Winter, generally speaking, is not a gardener’s friend. However, I must admit, when the first frosts hit—or even a dusting of snow—the effect on my garden is magical. It’s something that here in New England I look forward to each year. The way the plants seem like they’ve been sprinkled with the finest iridescent glitter is a sight that sustains me throughout the coming months of dark dreariness.
Perhaps that’s why I love silver variegated plants so much. Their ability to replicate that early winter magic—year round—is so alluring. And when you put that trait into a plant that thrives in the dark and sometimes dreary shade, it’s even better. Regrettably, I only have a scant few silver variegated shade plants. But after reading Frank Fitzgerald’s article Silver in the Shade in our most recent issue, my spring shopping list grew exponentially. Among his suggestions is ‘Sea Heart’ brunnera, a newer cultivar known for being a more vigorous plant than the better known ‘Jack Frost’ brunnera. And while that alone would warrant its place on my shopping list, ‘Sea Heart’ also tolerates heat and humidity quite well, meaning its sparkling silver-green leaves won’t crisp up like my other brunneras in summer.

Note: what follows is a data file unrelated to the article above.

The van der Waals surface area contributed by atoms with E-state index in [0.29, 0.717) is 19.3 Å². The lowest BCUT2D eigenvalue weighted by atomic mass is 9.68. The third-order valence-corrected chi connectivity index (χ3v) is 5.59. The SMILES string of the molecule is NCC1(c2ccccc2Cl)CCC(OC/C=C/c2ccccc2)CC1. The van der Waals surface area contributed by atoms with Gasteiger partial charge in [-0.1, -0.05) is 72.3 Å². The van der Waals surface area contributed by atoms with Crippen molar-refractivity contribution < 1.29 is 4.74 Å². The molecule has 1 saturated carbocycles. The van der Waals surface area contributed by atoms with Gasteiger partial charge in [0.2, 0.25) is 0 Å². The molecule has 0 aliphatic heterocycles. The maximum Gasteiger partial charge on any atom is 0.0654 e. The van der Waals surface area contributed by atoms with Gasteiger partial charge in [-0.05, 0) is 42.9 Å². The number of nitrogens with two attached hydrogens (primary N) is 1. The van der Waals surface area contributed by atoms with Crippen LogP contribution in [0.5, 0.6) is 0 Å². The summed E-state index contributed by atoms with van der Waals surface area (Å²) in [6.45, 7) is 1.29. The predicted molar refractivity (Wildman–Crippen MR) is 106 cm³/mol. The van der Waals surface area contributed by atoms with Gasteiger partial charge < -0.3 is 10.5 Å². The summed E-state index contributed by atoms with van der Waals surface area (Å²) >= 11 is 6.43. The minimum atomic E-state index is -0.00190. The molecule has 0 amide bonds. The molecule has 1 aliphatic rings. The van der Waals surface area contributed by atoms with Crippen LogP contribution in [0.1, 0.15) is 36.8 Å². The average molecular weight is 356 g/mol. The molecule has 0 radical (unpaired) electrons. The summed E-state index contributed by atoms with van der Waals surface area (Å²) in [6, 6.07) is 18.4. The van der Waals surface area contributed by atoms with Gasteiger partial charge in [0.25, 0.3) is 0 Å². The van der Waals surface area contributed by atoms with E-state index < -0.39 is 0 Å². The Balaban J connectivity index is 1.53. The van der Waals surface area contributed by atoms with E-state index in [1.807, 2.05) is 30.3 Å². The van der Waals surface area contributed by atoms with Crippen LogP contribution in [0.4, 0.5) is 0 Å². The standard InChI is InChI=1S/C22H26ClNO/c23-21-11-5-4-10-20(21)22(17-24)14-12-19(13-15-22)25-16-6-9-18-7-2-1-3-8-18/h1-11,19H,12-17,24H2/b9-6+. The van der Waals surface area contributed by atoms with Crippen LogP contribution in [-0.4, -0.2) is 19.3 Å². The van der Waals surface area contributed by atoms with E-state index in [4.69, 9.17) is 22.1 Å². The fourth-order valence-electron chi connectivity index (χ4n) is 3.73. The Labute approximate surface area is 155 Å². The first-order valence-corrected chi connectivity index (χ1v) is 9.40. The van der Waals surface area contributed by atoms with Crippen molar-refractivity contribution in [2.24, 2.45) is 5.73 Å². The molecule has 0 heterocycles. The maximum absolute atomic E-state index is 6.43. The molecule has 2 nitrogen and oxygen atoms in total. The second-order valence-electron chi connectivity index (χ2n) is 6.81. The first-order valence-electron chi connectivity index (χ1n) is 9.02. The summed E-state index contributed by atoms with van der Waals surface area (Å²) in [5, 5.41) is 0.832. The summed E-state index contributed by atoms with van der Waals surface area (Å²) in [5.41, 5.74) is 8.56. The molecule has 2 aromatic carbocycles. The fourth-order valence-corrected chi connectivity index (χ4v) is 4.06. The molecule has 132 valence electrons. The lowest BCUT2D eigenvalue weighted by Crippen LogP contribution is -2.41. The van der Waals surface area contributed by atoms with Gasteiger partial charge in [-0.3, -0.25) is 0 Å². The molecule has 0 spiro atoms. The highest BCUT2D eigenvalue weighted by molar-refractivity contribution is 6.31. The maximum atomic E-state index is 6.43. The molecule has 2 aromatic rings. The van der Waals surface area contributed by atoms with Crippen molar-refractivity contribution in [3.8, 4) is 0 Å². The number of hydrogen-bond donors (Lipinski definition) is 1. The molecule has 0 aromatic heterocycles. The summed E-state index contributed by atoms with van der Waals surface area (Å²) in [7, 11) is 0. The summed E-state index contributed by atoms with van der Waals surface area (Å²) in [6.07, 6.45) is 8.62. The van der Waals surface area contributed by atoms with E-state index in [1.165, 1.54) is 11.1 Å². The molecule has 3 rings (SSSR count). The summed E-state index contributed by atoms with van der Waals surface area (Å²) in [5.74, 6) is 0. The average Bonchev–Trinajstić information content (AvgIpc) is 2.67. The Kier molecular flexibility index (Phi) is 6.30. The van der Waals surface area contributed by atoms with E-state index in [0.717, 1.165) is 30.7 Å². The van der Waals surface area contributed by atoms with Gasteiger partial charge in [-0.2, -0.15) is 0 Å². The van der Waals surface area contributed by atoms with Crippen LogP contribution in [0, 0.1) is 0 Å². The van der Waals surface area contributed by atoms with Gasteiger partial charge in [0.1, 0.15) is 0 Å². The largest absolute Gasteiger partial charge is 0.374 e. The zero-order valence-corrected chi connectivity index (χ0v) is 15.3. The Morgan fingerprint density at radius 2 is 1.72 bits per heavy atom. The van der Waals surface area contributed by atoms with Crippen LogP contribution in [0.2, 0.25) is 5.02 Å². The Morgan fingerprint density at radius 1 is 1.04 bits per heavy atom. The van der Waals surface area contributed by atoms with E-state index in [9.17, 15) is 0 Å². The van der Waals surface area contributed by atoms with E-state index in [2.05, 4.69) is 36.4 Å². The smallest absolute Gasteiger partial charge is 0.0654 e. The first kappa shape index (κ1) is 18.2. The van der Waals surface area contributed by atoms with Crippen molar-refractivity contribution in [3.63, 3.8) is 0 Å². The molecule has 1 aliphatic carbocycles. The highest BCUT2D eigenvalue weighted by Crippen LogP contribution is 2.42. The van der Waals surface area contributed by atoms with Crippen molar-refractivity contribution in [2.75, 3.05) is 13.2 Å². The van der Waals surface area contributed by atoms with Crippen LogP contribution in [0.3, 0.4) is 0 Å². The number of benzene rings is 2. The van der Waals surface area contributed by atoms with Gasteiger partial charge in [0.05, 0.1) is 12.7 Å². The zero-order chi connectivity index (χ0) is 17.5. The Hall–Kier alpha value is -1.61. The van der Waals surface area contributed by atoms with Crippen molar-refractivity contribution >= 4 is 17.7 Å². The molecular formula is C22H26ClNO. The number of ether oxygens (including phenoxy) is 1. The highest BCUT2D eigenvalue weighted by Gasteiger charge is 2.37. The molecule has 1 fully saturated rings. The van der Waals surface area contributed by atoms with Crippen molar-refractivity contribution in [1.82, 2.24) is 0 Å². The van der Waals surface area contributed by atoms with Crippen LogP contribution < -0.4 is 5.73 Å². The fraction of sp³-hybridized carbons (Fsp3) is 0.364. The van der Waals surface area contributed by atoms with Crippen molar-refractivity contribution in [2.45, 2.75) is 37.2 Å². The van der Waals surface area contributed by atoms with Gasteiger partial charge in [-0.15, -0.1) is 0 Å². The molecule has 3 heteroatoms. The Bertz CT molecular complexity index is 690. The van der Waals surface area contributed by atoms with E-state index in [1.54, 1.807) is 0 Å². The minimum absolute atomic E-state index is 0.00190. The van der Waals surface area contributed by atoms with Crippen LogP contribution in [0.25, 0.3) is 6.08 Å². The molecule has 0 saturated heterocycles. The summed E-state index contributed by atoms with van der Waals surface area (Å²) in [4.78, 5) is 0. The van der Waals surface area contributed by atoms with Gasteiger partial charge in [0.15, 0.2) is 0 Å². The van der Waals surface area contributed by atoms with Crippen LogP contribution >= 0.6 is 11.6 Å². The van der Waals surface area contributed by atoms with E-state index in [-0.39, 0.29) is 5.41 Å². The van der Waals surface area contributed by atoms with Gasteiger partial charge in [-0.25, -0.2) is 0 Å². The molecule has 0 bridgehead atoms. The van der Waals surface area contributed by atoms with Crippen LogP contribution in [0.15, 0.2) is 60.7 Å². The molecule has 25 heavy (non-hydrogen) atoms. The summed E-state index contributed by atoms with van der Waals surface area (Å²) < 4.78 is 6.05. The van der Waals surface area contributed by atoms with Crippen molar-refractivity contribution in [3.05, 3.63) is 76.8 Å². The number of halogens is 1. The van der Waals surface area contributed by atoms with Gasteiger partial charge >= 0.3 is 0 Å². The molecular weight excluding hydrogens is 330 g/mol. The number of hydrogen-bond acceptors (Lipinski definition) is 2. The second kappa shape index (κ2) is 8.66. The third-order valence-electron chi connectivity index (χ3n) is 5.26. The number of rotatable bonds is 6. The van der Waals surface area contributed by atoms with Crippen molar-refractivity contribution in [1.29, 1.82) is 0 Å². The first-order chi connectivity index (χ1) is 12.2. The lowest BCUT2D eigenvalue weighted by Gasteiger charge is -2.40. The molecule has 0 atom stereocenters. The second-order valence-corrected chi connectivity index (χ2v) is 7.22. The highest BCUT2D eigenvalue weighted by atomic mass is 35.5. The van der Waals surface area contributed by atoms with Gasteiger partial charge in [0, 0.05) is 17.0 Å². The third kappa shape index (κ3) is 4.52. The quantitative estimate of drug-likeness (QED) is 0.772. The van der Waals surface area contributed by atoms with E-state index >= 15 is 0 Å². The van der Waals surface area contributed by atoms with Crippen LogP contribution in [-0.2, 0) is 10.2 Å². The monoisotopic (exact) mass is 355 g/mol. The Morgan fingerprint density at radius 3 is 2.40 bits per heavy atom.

As I type this letter, I’m staring out the window at a light snow falling on my garden, and it’s lending the evergreens a silver sparkle. Watching this happen is giving me even more justification for adding many more silver variegated plants to my landscape in spring—and if my husband questions the massive charge at the nursery, I’ll simply tell him you can’t put a price on magic.
—Danielle Sherry, executive editor
More articles on great plants for shade: